The power of standing - artikel om stående meditation, med gloslista

The Power of Standing

An interview with well-known writer and teacher Lam Kam Chuen on the power of standing meditation, the dangers of qigong and Reiki, and the history of Dachengquan.

Standing meditation (zhanzhuang) is probably one of the oldest qigong-exercises in China. It grew out of the shamanic tradition1 and was handed down to the Daoists, who refined it to an intricate system covering every aspect of the human body energy matrix. It is used in all the internal arts as a way of connecting mind to body, building qi, and safe-wiring your body´s energy system. Early in the 20th century a new martial art focusing on standing meditation was born. The style, first known under the name Yiquan, was founded by Wang Xiangzhai (1885 - 1963), top pupil of Xingyi-master Guo Yunsheng. Wang Xiangzhai lived and breathed martial arts, and put together his findings into a composite style which now is seeing a rising amount of interest. Today you can find a third generation student in Wang Xiangzhais lineage in a small clinic above the hectic traffic of Shaftesbury Avenue in London. Lam Kam Chuen is a doctor of chinese medicine and a healer with forty years experience of qigong, and also the author of two books on the art of "standing like a tree".

Tough stuff in Hong Kong

Lam Kam Chuen grew up in Hong Kong. At the age of ten-eleven he started practicing external arts like Choy Lee Fut, but not out of any family tradition: his neighbourhood was mostly boys - "And every time I went out I got beat up. So, maybe I better learn something!" he laughs, leaning back in the chair. Lam is a stocky southern Chinese with a big, qi-full laugh. His skills are not visible on the outside at all - in fact, the only distinguishing mark on him is a clouded-over left eye, the result of an old accident. He smiles a lot. It wasn´t until he was twenty that he shifted to the internal arts for real; before that he only did Taiji because his instructor insisted on it. Lam was also a member of the Hong Kong police force, and had to use his fighting-skills both in the ring and out in the street. This was the time of fairly nasty tournaments, he comments with a short laugh. People got badly hurt or even killed on stage, but since the face masks fit so badly that they hindered your sight, most competitors simply threw them away. Then his wife-to-be insisted on him quitting the "tough stuff", and he eased down on the tournament fighting, instead turning to the art of standing still. The power of the standing shocked him. He decided to find a really skilled teacher. His path ended with master Yu Yongnian, a long-time disciple of Wang Xiangzhai, who was - and still is - teaching in Beijing.

Dachengquan - the Jeet Kune Do of the internal arts

From what he learned on his travels all over China, Wang Xiangzhai created an eclectic internal martial art. After teaching it in Shanghai for many years, he went to Beijing where his style was nicknamed Dachengquan ("Great Achievement Boxing"). The original name Yiquan ("Mind Boxing") came to be, explains Lam Kam Chuen, because "A lot of Xingyi-people were starting to focus too much on the external movement. That´s why he changed the name to Yiquan so that they remembered that the important thing was the mind, not the movement." Dachengquan is composed of a core of standing practices surrounded by exercises from both Xingyi, Baguazhang, Taijiquan, and other styles. Some teachers prefer to call it a collection of concepts, much like the students of Bruce Lee describe Jeet Kune Do. There is also a version called Taikiken, founded by Kenichi Sawai, a japanese student of Wang Xiangzhais. Taikiken has a much more japanese flavour than the mainland styles. But whichever the version, their trademark might be summed up in the one word: "simplicity". Yiquan and Dachengquan are basically the same thing; practitioners of the latter tend to be more proficient and interested in the fighting-aspects, practitioners of the former more focused on the health-side alone. In the long run a student might do both, eventually ending up with the root instead of two branches, says Lam. He himself teaches both sides, but the fighting is only taught to a very small group of advanced students.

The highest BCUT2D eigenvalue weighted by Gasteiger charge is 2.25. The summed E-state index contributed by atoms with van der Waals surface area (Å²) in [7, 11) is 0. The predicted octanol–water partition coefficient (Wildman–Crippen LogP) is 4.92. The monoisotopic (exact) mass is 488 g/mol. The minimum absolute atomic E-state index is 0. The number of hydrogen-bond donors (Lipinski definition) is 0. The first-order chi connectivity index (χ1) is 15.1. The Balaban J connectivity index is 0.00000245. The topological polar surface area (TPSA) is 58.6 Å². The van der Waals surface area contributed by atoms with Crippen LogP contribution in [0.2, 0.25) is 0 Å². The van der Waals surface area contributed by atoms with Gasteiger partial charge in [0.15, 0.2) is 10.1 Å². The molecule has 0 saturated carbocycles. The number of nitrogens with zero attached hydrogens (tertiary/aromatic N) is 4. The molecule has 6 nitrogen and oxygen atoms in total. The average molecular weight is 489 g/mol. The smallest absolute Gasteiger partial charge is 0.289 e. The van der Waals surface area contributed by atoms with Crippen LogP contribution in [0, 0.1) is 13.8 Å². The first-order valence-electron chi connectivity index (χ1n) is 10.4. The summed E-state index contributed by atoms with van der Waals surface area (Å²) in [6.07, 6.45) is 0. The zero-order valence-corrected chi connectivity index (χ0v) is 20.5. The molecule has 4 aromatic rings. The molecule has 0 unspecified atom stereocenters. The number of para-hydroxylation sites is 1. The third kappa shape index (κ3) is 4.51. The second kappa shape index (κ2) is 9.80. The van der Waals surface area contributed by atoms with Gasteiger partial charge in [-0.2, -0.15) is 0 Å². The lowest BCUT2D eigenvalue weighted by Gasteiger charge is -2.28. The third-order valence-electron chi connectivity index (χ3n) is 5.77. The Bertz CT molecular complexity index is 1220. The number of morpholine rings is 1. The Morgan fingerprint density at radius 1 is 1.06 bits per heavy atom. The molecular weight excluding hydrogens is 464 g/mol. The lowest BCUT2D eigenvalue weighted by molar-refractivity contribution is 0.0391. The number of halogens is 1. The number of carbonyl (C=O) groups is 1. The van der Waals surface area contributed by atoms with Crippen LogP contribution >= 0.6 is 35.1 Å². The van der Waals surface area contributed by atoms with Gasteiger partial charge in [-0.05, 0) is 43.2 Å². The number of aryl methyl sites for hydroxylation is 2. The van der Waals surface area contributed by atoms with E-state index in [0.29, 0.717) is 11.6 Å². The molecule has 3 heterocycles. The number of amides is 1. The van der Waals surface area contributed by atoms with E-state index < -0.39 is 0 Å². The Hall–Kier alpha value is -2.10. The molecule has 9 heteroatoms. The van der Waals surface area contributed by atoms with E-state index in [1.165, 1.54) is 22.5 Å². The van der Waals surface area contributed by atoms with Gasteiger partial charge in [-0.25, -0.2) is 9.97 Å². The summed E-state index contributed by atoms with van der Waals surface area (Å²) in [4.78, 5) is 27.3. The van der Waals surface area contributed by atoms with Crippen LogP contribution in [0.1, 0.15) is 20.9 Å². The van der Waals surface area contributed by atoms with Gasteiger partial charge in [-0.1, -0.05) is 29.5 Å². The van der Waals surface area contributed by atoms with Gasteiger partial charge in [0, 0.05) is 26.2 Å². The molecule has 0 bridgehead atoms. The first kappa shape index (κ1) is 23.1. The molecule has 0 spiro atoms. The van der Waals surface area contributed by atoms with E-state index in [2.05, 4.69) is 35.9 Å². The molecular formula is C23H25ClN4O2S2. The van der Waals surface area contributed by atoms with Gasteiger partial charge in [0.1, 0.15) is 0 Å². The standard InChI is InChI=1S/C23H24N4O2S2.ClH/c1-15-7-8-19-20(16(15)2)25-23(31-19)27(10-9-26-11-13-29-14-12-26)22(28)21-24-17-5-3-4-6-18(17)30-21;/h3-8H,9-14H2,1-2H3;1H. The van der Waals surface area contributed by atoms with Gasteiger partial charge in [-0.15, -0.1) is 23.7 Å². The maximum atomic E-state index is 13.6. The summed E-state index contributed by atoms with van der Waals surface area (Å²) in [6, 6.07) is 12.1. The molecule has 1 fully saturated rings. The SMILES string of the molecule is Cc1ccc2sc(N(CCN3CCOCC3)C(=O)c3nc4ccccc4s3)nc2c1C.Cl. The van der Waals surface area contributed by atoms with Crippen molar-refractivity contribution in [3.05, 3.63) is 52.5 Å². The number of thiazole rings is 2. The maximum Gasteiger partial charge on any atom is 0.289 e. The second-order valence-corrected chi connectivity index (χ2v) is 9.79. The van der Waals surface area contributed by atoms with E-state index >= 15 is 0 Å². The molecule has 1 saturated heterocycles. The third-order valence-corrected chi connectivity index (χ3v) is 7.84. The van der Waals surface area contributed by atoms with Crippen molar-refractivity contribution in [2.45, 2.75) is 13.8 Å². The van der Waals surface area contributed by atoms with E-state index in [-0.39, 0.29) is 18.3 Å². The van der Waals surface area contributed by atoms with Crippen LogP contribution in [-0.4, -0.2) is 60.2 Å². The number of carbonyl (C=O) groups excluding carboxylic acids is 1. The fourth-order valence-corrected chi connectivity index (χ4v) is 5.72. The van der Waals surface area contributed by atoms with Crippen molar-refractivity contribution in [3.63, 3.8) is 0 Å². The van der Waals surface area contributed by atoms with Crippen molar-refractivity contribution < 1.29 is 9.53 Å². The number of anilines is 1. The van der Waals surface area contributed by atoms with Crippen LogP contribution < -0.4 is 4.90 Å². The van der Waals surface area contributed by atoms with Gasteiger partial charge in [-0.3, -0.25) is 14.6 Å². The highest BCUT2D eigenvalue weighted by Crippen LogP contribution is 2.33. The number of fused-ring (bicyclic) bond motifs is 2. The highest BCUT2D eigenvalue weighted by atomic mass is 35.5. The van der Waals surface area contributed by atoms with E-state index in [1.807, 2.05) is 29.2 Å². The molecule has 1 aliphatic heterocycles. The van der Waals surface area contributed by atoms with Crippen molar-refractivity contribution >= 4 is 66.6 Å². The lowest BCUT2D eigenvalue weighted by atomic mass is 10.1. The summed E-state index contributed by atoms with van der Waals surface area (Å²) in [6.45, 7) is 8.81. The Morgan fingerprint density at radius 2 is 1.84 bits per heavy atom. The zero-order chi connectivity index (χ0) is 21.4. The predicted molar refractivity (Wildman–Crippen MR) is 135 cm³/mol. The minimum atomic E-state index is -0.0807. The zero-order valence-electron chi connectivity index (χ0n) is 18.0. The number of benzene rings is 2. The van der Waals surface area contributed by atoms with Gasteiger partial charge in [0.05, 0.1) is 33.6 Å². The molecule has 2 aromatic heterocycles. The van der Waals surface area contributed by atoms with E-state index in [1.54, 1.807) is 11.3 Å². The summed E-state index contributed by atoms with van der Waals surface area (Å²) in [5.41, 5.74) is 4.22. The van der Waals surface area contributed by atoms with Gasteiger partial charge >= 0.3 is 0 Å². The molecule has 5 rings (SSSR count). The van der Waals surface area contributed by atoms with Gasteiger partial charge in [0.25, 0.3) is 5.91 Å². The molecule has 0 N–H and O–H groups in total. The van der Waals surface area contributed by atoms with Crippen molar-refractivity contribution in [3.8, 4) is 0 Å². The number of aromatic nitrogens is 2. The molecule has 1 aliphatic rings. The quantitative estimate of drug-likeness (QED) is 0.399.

The dangers of qigong

"I think that at the moment there are a lot of problems in qigong," says Lam. "I think that a lot of people make up their own skill - they say it´s real qigong and make their own style after having gone to a couple of workshops. They get some streching-exercises and call it qigong. But the real qigong," he says, voice rising, "is really really less movement; 90% of it is no movement - that is real qigong!" Behind the smiling face I can sense an old ire rising to the surface, as he refers to the "many people" - he doesn´t want to mention any names - who just do a lot of movements and call it qigong. It is better not to do it at all than to practice the wrong thing a little, he states. Can it be dangerous? "Very much so," he nods. "Practice it wrong and you can get a lot worse instead of better." One of the problems is the prepossession with movement here in the West. We are used to aerobics or dance that are totally based on external movement alone. The genuine internal arts and qigong are based almost completely on the use of the mind - both xin and yi - and use very little movement in comparison to the more modern or standardized qigong-systems. "But," I press on, "can you be more specific about the dangers?" "Sure. Some get nervous breakdowns. Some people hurt their qi, some have to go to the bathroom all the time - how can they work? Some get very scared, some can´t sleep, some want to fight all the time. A lot of problems can come," he adds laconically. "For some people it´s physical - joints hurt, or spine. Some get serious problems with breathing, but the more they try to do deep breathing the worse it gets." Other possibilities in some styles are organ malfunctions with no clear source, or steadily worsening mental health, to which the solution is - of course - to keep practicing, since your teacher swears that´ll make you get better... Lam adds that he has had many patients at his clinic who needed "cleaning up" after encounters with incompetent qigong teachers.